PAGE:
Parked cars in London occupy two per cent of the capital and use up land valued at £172bn, says new research from real estate specialist JLL. It estimates that the value of land taken up by parked cars across Europe’s ten biggest cities is £1 trillion. The research, timed to coincide with last Sunday’s World Car Free Day, suggests that space allocated to parked cars is becoming increasingly redundant.
Nick Whitten, director UK research at JLL, told LTT: “Privately operated cars are only used an average of 4% of their typical 15-year lifespan. The rest of the time they are parked. An opportunity exists to encourage other transport uses and persuade people away from the highly inefficient private use model – particularly in better-connected urban areas.
“The repurposing of that land should satisfy either a social, economic or environmental gain. Economically, this could mean building of new housing, leisure or cultural amenities. Socially, this could mean building new larger and safe cycle lanes and, environmentally, this could mean the creation of new urban linear parks and car free zones to improve air quality.”
JLL estimates there are 868 car parks in London that are within one mile of a tube or train station, which could deliver around 80,000 new homes. Roughly half of these are public sector car parks, it notes. “These could represent the low hanging fruit to drive further change,” said Whitten.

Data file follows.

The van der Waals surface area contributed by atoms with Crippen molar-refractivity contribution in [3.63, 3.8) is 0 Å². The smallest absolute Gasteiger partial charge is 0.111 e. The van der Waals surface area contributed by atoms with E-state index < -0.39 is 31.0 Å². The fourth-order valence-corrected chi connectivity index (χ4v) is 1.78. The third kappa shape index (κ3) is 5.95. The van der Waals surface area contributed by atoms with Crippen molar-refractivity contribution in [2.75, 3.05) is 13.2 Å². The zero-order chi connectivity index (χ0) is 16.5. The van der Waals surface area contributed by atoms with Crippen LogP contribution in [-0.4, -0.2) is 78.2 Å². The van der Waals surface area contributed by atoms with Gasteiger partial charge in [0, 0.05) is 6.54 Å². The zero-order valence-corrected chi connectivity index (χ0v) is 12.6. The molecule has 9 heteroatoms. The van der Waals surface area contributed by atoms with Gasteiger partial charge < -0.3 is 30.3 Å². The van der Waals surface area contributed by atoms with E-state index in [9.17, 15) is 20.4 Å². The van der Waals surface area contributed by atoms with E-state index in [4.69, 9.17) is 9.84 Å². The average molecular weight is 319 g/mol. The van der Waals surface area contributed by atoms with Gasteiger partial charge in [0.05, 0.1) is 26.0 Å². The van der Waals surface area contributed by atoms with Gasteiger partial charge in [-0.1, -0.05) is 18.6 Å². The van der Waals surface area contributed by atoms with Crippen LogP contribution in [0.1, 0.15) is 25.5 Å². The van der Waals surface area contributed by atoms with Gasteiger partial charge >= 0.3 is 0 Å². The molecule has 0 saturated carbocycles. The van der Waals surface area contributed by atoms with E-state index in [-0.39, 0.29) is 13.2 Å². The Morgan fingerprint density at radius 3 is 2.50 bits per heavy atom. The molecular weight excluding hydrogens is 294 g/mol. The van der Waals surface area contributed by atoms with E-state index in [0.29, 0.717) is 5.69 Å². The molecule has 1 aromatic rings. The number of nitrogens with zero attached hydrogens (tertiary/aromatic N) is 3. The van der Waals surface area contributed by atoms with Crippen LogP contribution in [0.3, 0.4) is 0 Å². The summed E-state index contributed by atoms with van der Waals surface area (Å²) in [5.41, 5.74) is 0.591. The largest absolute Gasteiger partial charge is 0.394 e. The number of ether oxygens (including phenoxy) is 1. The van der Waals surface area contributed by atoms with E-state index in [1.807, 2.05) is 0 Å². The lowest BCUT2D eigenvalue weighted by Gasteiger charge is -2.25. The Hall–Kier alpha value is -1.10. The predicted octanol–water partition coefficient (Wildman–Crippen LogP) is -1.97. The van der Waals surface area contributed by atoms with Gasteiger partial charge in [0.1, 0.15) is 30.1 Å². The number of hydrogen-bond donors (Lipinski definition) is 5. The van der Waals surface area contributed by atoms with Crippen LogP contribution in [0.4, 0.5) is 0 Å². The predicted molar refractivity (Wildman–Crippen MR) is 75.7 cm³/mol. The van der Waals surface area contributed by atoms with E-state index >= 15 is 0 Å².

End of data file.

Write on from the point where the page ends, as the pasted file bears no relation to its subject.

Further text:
He points out that cities such as Amsterdam in the Netherlands and Oslo in Norway have introduced parking removal policies.
“It is likely that regulation will ultimately deliver the most significant change,” he said. “Further regulation may continue to come in the form of congestion charge style policies to discourage usage or removal of spaces to render driving into a centre less viable. At the same time, authorities will need to ensure they increase and improve public transport provision so that people can move away from private car usage. There may need to be a more integrated public and private transport system that knits together the train and bus networks with the likes of micro mobility and shared taxi solutions.”
Urban multi-storey car parks could be transformed for retail or leisure uses, he suggests, citing Peckham Levels car park, “which has been turned into a cultural amenity where people can eat and drink”.
JLL research argues more space should be dedicated to 'superblocks', like the ones being developed in Barcelona, Spain. Whitten said: “A superblock is a collection of buildings that have intersecting roads, which are then closed off to car usage meaning that cars can then only access the outer areas of those buildings – ie no cars can drive within the block, only around it. This is being experimented with in Barcelona. It is creating an opportunity to then use the redundant roads between the buildings as a shared garden or shared amenity space.”
JLL said that more findings from its car parks research will be published later this year.
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